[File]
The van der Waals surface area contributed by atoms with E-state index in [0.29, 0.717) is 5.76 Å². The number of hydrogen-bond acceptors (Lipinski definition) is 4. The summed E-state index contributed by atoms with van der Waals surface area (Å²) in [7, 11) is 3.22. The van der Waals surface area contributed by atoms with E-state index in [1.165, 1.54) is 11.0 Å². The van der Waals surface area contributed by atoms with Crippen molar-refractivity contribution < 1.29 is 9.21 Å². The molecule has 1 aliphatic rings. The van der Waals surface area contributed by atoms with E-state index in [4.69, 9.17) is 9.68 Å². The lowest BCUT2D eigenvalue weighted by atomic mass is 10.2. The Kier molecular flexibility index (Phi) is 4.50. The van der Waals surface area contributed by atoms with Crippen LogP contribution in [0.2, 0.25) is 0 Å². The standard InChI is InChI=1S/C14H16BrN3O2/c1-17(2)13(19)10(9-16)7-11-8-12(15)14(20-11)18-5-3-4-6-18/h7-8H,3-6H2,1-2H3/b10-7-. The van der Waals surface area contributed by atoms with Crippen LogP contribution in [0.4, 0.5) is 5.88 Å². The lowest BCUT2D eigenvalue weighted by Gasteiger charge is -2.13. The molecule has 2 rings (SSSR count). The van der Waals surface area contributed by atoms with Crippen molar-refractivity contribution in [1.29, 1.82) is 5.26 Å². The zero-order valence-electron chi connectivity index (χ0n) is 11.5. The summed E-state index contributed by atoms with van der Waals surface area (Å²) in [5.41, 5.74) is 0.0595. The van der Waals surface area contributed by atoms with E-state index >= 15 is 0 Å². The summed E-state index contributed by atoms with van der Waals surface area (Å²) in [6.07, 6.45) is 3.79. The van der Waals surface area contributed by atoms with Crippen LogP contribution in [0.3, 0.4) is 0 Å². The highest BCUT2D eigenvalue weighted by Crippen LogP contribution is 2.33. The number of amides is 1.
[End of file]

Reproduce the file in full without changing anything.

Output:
The van der Waals surface area contributed by atoms with E-state index in [0.29, 0.717) is 5.76 Å². The number of hydrogen-bond acceptors (Lipinski definition) is 4. The summed E-state index contributed by atoms with van der Waals surface area (Å²) in [7, 11) is 3.22. The van der Waals surface area contributed by atoms with E-state index in [1.165, 1.54) is 11.0 Å². The van der Waals surface area contributed by atoms with Crippen molar-refractivity contribution < 1.29 is 9.21 Å². The molecule has 1 aliphatic rings. The van der Waals surface area contributed by atoms with E-state index in [4.69, 9.17) is 9.68 Å². The lowest BCUT2D eigenvalue weighted by atomic mass is 10.2. The Kier molecular flexibility index (Phi) is 4.50. The van der Waals surface area contributed by atoms with Crippen LogP contribution in [0.2, 0.25) is 0 Å². The standard InChI is InChI=1S/C14H16BrN3O2/c1-17(2)13(19)10(9-16)7-11-8-12(15)14(20-11)18-5-3-4-6-18/h7-8H,3-6H2,1-2H3/b10-7-. The van der Waals surface area contributed by atoms with Crippen LogP contribution in [0.4, 0.5) is 5.88 Å². The lowest BCUT2D eigenvalue weighted by Gasteiger charge is -2.13. The molecule has 2 rings (SSSR count). The van der Waals surface area contributed by atoms with Crippen molar-refractivity contribution in [1.29, 1.82) is 5.26 Å². The zero-order valence-electron chi connectivity index (χ0n) is 11.5. The summed E-state index contributed by atoms with van der Waals surface area (Å²) in [5.41, 5.74) is 0.0595. The van der Waals surface area contributed by atoms with E-state index >= 15 is 0 Å². The summed E-state index contributed by atoms with van der Waals surface area (Å²) in [6.07, 6.45) is 3.79. The van der Waals surface area contributed by atoms with Crippen LogP contribution in [0.3, 0.4) is 0 Å². The highest BCUT2D eigenvalue weighted by Crippen LogP contribution is 2.33. The number of amides is 1.